It is time we stopped disseminating misinformation and educate ourselves about the true properties of cannabis (or what we know so far). Remember there are well over 100 cannabinoids and we have identified only a handful. We still have a very long way to go before we truly understand what contributes to the therapeutic and euphoric effects of cannabis.

To learn more about terpenes and other aromatic and medicinal plants, watch my videos on Youtube!

You can also check out my Baker Botanica 5 Element Essential Oil blends (fyi: the Balance/Earth Element contains Hemp essential oil!)

Follow me on Instagram- baker_botanica and on Facebook at Jessica Baker, LAc

Whether you prefer Indica or Sativa, I always appreciate your support.

With love,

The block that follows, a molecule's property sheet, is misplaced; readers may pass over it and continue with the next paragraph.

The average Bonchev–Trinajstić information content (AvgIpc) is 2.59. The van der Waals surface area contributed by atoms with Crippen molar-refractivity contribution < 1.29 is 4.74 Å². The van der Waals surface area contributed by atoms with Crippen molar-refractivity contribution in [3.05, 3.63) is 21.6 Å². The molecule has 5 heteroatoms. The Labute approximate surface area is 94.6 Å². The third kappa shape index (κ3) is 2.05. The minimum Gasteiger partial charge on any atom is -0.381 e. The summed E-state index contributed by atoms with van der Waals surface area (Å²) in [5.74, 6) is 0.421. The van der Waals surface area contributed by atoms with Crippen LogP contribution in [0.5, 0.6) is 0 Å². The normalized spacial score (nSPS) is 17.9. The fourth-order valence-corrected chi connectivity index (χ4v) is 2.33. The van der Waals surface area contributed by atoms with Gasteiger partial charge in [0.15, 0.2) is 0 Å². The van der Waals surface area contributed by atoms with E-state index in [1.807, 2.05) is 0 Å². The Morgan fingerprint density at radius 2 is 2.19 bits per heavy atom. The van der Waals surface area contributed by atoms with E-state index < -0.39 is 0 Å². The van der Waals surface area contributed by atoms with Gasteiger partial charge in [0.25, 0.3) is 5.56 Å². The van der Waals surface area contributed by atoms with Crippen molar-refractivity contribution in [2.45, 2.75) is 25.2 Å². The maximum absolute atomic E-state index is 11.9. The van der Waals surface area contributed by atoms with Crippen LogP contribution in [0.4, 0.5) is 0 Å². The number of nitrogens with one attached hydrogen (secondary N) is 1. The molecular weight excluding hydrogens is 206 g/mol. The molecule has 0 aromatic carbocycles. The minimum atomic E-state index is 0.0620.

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Jessica

when energy flows, wellness grows

Featured image: unknown (but thank you!)

The Herb Walk Podcast: Metal Element Episode

Season 2 of The Herb Walk Podcast with Jessica Baker is finally here!!  

Happy Samhain/Halloween! I am happy to announce the release of Season on one of my favorite holy days, Samhain! Known as Witches’ New Year, Samhain is the end of summer for the Celtic traditions. An auspicious day to release my new season!

In this first episode I introduce the 5 Elements of Chinese Medicine and discuss the Metal Element, the element that is associated with Autumn.

This season I’ll read from my book, Plant Songs: Reflections on Herbal Medicine, discuss Chinese herbal energetics, and interview amazing people like Rachael Carlevale of Ganjasana, Kelly Green of Refugio Altiplano, Nicole Gagliano of Wild & Wise Herbal CSA, and much more!!

Subscribe on iTunes or Stitcher and never miss an episode!

With love,

Jessica

when energy flows, wellness grows

Full Moon Reflection Tea